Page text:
Bridging a culture gap

The second Farm-City Celebration seeks to promote greater understanding between the county's rural and suburban communities

September 25, 2005|By Melissa Harris | Melissa Harris,sun reporter

At a picnic table crowded by politicians and corporate types, Polly Moore picked out a bit of fashion incongruity. The 79-year-old farmer had spotted a woman wearing a pair of open-toed, neon yellow, 4-inch heels -- at an event on a farm.

"Look at all of the `farm people' coming to the farm," Moore said dryly, pointing at the shoes that, for her, seemed to define the cultural divide between the county's rural west and its cul-de-sac-dominated east.

Those different perspectives met head-on this week, at the second Farm-City Celebration in Ellicott City, a way for the county's farmers to say, don't write our obituary yet.

"This place is an oasis in the middle of chaos," former state Sen. James Clark Jr. said at the Tuesday government-meets-farmer luncheon on his family's farm on Route 108. "We are in an ever-changing area, yet we hope to stay the same."

But little has. What remains of agriculture in Howard County is different than it was a generation ago.

Corporate conglomerates now dominate traditional, labor-intensive crops, such as corn, wheat and dairy. Howard's family farmers are turning to niche markets and agro-tourism. For instance, the Moores' Larriland Farm, where customers pick their own fruit, is as much entertainment as it is a trip to a high-end grocery.

The more profits these farms reap, the less likely it will be that future generations divide the land and sell it in chunks, the state's agriculture secretary, Lewis R. Riley, said at the luncheon.

The Moore family is a prime example. The family has toiled for decades to build up the 280-acre Woodbine farm -- and Polly Moore's daughter, Lynn, now is Larriland's chief executive officer.

"The next generation gets to make their own decisions," said Lynn Moore. "We just have to brainwash them into farming. It's easy to get out of that mindset because it's totally different from 99 percent of the population."

But the thinking goes that the two worlds have to interact with one another to foster understanding.

And in a county where fights over growth are loud and lingering, mutual understanding is needed.

That is what led to a reversal of roles Tuesday, when Lynn Moore swapped jobs with County Executive James N. Robey. Moore attended a meeting and toured the county's detention center Tuesday morning, while Robey lugged dozens of irrigation pipes from the farm to storage.

Although the exchange provided each an insight into the other's life, it also helped Robey exude a farmer-friendly image -- a county media advisory noted the event was a "great photo opportunity" to capture Robey on a tractor.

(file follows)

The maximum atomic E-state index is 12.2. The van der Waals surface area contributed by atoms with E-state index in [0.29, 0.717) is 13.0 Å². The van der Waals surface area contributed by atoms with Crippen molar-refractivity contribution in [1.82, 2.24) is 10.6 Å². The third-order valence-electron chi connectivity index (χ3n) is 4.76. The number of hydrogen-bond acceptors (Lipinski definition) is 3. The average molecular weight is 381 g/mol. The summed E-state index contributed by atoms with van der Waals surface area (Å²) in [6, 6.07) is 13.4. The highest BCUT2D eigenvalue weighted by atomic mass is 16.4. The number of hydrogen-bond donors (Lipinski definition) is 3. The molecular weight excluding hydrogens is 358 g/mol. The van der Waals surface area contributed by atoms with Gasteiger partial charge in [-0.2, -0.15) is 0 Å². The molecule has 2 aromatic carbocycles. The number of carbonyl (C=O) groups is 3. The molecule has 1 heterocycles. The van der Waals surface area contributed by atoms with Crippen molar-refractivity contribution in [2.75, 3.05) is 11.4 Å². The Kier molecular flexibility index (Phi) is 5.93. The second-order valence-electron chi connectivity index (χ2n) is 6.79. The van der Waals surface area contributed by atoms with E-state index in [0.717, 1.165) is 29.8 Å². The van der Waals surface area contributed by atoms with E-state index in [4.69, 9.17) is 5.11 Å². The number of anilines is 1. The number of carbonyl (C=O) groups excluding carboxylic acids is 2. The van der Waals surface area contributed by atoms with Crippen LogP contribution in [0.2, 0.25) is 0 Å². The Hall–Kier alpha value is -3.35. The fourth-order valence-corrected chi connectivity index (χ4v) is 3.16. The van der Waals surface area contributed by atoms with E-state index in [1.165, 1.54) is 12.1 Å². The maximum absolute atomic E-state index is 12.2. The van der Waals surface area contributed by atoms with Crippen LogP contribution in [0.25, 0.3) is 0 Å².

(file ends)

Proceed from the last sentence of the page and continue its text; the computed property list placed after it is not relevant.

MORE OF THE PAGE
Walking back from depositing the pipes on the outskirts of the woods, Robey's yellow T-shirt was covered in sweat. Farm Vice President Guy Moore -- Polly Moore's son -- told Robey that he needed more than a powerful politician's ear. He needed rain and jokingly asked Robey if he could deliver it.

The Moores are in a better position than some others. After selling their dairy farm to Columbia founder James W. Rouse and moving to Woodbine, the family expanded Larriland's pond to 8 acres from a half-acre. Water from the pond irrigates their produce and has made the crops less susceptible to drought.

But even so, Polly Moore said, they've sucked the pond nearly dry three times.

"We can farm as long as our surroundings allow us," she said. "It depends on whether my children can earn enough money to put it aside for retirement and their children. It depends on whether their children stay or whether they go. And it depends on the weather. It's purely economical."

For her part, Lynn Moore got a good look at the workings of the county bureaucracy. She said she was impressed that as much weight seemed to be given to citizens' concerns as to multimillion-dollar budgets. She also marveled at all the things that needed Robey's attention.

But like any politician, she delivered some great one-liners as she addressed Tuesday's luncheon group. She spent the morning "smiling and nodding quite a bit," she said. Unfortunately, she couldn't lower taxes or change zoning rules, but she said that it was "kind of fun" wearing a dress.

And while waiting in line for the lunch buffet, she summed up the cultural divide -- one that won't be resolved over a meal or a morning exchange -- with a reference to her shoes.

"I don't know how long I'm going to be able to stand in these heels," she said of her conservative pumps. "And these are low."

melissa.harris@baltsun.com

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